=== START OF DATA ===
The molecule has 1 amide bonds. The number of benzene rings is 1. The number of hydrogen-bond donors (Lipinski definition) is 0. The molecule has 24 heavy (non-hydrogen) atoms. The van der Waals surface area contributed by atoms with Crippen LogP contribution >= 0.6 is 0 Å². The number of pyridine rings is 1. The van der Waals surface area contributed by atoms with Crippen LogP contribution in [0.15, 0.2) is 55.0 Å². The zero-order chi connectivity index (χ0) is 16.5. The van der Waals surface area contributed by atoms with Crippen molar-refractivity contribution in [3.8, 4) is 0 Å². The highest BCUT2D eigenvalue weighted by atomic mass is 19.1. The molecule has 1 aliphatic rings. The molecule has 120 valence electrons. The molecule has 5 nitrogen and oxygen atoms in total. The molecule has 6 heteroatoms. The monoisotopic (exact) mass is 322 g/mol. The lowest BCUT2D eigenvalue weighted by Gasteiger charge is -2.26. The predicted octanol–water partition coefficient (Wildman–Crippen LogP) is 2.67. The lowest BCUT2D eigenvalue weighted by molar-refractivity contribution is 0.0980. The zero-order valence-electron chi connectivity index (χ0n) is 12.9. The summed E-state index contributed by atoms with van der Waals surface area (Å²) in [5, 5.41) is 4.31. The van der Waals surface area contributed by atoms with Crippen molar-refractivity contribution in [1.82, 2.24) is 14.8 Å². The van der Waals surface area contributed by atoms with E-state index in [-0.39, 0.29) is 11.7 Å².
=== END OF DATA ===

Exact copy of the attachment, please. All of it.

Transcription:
The molecule has 1 amide bonds. The number of benzene rings is 1. The number of hydrogen-bond donors (Lipinski definition) is 0. The molecule has 24 heavy (non-hydrogen) atoms. The van der Waals surface area contributed by atoms with Crippen LogP contribution >= 0.6 is 0 Å². The number of pyridine rings is 1. The van der Waals surface area contributed by atoms with Crippen LogP contribution in [0.15, 0.2) is 55.0 Å². The zero-order chi connectivity index (χ0) is 16.5. The van der Waals surface area contributed by atoms with Crippen molar-refractivity contribution in [3.8, 4) is 0 Å². The highest BCUT2D eigenvalue weighted by atomic mass is 19.1. The molecule has 1 aliphatic rings. The molecule has 120 valence electrons. The molecule has 5 nitrogen and oxygen atoms in total. The molecule has 6 heteroatoms. The monoisotopic (exact) mass is 322 g/mol. The lowest BCUT2D eigenvalue weighted by Gasteiger charge is -2.26. The predicted octanol–water partition coefficient (Wildman–Crippen LogP) is 2.67. The lowest BCUT2D eigenvalue weighted by molar-refractivity contribution is 0.0980. The zero-order valence-electron chi connectivity index (χ0n) is 12.9. The summed E-state index contributed by atoms with van der Waals surface area (Å²) in [5, 5.41) is 4.31. The van der Waals surface area contributed by atoms with Crippen molar-refractivity contribution in [1.82, 2.24) is 14.8 Å². The van der Waals surface area contributed by atoms with E-state index in [-0.39, 0.29) is 11.7 Å².